4 Although failing fast, Adams was determined to survive until the fiftieth anniversary of the signing of the Declaration of Independence – July 4, 1826. At dawn on that day he was awakened by his servant, who asked if he knew what day it was. He replied, "Oh, yes, it is the glorious fourth of July. God bless it. God bless you all." He then slipped into a coma. In the afternoon he recovered consciousness briefly to murmur, "Thomas Jefferson lives." These were his last words. Unknown to him, Thomas Jefferson had died that same day.


Adams, John Quincy (1767—1848), US statesman, 6th President of the United States (1825—29). From 1831 to his death he served in the House of Representatives.

1 John Quincy Adams, an enthusiastic swimmer, used to bathe naked in the Potomac before starting the day’s work. The newspaperwoman Anne Royall had been trying for weeks to get an interview with the President and had always been turned away. One morning she tracked him to the riverbank and after he had got into the water stationed herself on his clothes. When Adams returned from his swim, he found a very determined lady awaiting him. She introduced herself and stated her errand. "Let me get out and dress," pleaded the President, "and I swear you shall have your interview." Anne Royall was adamant; she wasn’t moving until she had the President’s comment on the questions she wished to put to him. If he attempted to get out, she would scream loud enough to reach the ears of some fishermen on the next bend. She got her interview while Adams remained decently submerged in the water.

2 In 1846 John Quincy Adams suffered a stroke and, although he returned to Congress the following year, his health was clearly failing. Daniel Webster described his last meeting with Adams: "Someone, a friend of his, came in and made particular inquiry of his health. Adams answered, ‘I inhabit a weak, frail, decayed tenement; battered by the winds and broken in upon by the storms, and, from all I can learn, the landlord does not intend to repair.’"

3 One wintry day in 1848 Adams was busy writing at his desk when the Speaker of the House rose to ask a question. Adams rose to answer, then fell into the arms of his neighboring member. He was carried into the Speaker’s chamber, where he spent the next two days in a semiconscious state. His final words were, "This is the last of Earth. I am content."


Addams, Jane (1860—1935), US social reformer. A supporter of racial equality, female suffrage, and pacifism, she shared the 1931 Nobel Peace Prize with the educator Nicholas Murray Butler.

1 In 1900 the Daughters of the American Revolution elected Jane Addams to honorary membership. However, her antiwar stance during World War I and her insistence that even subversives had a right to trial by due process of law caused them to expel her. She commented that she had thought her election was for life, but now knew it was for good behavior.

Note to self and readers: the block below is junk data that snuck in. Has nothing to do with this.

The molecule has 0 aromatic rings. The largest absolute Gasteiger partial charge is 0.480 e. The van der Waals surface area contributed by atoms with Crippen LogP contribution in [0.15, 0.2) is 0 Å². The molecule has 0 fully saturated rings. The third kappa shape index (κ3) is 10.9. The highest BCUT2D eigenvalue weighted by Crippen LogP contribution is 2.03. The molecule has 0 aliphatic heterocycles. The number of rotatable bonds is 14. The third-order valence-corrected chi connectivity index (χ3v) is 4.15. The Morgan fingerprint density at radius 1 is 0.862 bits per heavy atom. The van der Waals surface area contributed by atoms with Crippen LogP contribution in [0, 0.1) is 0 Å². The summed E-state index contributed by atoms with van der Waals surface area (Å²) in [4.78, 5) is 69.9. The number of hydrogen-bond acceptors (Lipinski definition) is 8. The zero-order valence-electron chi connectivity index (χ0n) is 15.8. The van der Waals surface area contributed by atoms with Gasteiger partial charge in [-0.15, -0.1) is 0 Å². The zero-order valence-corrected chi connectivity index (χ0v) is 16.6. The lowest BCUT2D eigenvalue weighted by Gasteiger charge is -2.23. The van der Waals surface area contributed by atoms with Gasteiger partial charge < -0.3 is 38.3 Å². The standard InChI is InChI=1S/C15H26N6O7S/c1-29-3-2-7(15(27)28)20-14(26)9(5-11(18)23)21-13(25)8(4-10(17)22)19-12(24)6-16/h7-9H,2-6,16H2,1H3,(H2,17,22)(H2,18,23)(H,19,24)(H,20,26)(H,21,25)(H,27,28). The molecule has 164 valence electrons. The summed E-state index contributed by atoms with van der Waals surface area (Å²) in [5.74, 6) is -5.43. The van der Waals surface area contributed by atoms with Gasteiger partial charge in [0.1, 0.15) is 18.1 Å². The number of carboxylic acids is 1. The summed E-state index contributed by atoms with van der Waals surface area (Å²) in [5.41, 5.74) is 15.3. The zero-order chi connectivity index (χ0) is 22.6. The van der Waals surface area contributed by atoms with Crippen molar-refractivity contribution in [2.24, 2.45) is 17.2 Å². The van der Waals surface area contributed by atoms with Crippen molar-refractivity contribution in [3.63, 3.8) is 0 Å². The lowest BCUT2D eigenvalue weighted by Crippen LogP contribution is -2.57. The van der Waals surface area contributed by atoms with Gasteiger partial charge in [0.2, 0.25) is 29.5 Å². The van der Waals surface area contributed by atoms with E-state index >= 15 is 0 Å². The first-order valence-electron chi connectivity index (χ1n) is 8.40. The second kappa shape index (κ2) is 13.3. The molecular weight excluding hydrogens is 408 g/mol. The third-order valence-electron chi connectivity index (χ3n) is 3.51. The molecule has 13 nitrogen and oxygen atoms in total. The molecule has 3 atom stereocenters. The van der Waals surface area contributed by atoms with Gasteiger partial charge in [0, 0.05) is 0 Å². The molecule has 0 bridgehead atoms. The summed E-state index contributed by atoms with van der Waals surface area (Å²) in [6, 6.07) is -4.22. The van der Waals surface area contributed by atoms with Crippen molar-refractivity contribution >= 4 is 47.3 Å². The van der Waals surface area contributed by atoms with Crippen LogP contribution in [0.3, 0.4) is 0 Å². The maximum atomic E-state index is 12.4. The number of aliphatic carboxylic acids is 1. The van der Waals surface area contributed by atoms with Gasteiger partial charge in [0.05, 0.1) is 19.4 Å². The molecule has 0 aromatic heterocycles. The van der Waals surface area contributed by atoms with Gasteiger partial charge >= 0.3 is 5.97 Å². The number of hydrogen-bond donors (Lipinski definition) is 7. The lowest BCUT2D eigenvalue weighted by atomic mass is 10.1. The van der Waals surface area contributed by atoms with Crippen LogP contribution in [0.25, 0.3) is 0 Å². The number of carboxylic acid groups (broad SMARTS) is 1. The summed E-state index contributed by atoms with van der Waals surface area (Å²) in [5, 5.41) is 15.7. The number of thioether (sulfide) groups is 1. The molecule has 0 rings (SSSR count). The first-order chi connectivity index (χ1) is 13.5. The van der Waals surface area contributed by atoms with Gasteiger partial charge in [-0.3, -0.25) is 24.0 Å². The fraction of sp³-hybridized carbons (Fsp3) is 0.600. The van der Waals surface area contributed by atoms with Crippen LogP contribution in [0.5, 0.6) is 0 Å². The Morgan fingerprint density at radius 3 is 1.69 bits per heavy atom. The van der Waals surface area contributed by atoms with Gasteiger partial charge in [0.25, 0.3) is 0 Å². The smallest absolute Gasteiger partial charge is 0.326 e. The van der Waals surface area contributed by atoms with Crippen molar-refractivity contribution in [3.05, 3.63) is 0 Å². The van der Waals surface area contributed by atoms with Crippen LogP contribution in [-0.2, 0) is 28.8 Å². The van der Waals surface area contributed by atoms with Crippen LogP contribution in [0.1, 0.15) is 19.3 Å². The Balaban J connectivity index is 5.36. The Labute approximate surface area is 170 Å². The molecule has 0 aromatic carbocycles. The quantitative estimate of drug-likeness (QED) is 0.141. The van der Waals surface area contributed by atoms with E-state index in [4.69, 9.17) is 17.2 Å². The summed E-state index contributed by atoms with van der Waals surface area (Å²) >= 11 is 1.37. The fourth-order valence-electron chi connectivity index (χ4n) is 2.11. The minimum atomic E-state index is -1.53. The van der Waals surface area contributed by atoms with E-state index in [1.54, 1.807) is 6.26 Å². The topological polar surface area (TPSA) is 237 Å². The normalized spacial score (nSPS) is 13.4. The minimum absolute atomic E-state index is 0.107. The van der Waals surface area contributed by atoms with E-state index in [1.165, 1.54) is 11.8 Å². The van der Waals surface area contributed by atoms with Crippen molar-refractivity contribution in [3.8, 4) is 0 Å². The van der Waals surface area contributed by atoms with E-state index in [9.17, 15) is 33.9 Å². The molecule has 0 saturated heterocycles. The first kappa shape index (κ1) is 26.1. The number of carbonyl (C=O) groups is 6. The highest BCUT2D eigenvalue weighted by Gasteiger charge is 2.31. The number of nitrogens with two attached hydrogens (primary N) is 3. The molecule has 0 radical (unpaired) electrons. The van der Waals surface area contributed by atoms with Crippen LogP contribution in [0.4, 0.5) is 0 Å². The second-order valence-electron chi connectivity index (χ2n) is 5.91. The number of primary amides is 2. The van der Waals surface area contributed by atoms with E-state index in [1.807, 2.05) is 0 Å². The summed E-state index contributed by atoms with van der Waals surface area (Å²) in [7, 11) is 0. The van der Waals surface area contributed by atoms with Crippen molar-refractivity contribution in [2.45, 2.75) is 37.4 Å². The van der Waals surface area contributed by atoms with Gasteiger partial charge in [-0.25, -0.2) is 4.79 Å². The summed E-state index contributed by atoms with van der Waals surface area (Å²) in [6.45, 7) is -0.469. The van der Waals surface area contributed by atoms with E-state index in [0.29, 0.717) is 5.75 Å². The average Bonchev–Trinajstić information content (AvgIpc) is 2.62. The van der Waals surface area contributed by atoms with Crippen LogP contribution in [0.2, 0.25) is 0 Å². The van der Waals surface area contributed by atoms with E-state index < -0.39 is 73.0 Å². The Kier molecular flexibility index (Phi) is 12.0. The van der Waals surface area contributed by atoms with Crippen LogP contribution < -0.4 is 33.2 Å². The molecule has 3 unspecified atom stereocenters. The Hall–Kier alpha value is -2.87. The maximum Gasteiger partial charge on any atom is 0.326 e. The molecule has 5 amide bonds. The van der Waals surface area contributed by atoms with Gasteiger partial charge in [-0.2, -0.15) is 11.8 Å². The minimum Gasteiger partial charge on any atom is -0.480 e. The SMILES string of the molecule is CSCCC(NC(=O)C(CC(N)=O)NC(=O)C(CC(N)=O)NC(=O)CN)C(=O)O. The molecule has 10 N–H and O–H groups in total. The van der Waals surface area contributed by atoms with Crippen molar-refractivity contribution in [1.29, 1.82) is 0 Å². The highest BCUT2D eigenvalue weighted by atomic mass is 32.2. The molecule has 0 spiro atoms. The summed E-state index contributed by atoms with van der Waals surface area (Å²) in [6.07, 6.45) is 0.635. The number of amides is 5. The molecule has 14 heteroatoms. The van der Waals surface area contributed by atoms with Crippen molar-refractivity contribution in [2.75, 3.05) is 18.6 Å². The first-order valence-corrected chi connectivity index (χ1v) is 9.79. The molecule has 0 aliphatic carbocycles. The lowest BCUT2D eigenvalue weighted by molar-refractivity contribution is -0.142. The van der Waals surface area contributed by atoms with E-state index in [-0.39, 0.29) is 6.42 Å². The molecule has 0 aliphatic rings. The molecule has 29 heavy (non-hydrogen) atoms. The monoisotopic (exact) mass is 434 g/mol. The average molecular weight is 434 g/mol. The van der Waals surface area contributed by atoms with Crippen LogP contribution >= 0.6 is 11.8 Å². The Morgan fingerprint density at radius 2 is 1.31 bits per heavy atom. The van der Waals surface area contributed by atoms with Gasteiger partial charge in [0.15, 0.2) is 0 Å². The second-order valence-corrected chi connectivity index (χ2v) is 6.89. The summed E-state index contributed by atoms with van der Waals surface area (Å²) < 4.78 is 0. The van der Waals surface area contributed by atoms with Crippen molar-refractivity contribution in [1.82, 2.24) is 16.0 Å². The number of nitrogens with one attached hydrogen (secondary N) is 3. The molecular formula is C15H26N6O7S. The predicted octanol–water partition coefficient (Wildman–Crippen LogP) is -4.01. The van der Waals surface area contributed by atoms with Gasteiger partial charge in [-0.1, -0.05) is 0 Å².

Addison, Joseph (1672—1719), British writer and politician.

1 Addison’s natural diffidence made him an ineffective parliamentary debater. On one occasion he began, "Mr. Speaker, I conceive – I conceive, sir – sir, I conceive –" At this point he was interrupted by a voice saying, "The right honorable secretary of state has conceived thrice and brought forth nothing."

2 The Duke of Wharton, hoping to animate Addison into wit, plied him so generously with wine that the writer was taken ill. The duke observed with disgust that he could "get wine but not wit out of him."

3 A friend of Addison’s with whom he was accustomed to have long discussions on topics of mutual interest borrowed some money from the author. Soon afterward Addison noticed a change in his behavior; before the loan the two friends had disagreed on a number of subjects, but now the borrower fell in with every line that Addison himself adopted. One day when they were talking on a point on which Addison knew his friend had previously held an opposite view to his own, he exclaimed, "Either contradict me, sir, or pay me my money!"


Ade, George (1866—1944), US humorist and playwright.

1 Following a well-received after-dinner speech by George Ade, a noted lawyer rose to speak. His hands buried deep in the pockets of his trousers, he began: "Doesn’t it strike the company as a little unusual that a professional humorist should be funny?" Ade waited for the laughter to die down before replying: "Doesn’t it strike the company as a little unusual that a lawyer should have his hands in his own pockets?"


Adee, Alvey Augustus (1842—1924), US diplomat.

1 When Adee was asked by President McKinley the best way to say no to six European ambassadors who were coming to see him to try to prevent war against Spain, he wrote on the back of an envelope: "The Government of the United States appreciates the humanitarian and disinterested character of the communication now made on behalf of the powers named, and for its part is confident that equal appreciation will be shown for its own earnest and unselfish endeavors to fulfill a duty to humanity by ending a situation the indefinite prolongation of which has become insufferable."

  The President read this message verbatim to the ambassadors.


Adenauer, Konrad (1876—1967), German statesman and first chancellor of the Federal Republic (1949—63).

1 Essentially a Rhinelander, Adenauer never liked or trusted the Prussians and his compatriots in eastern Germany. In the interwar period he used frequently to have to go by train to Berlin. It is said that every time he crossed the River Elbe on this journey he would frown and mutter to himself, "Now we enter Asia."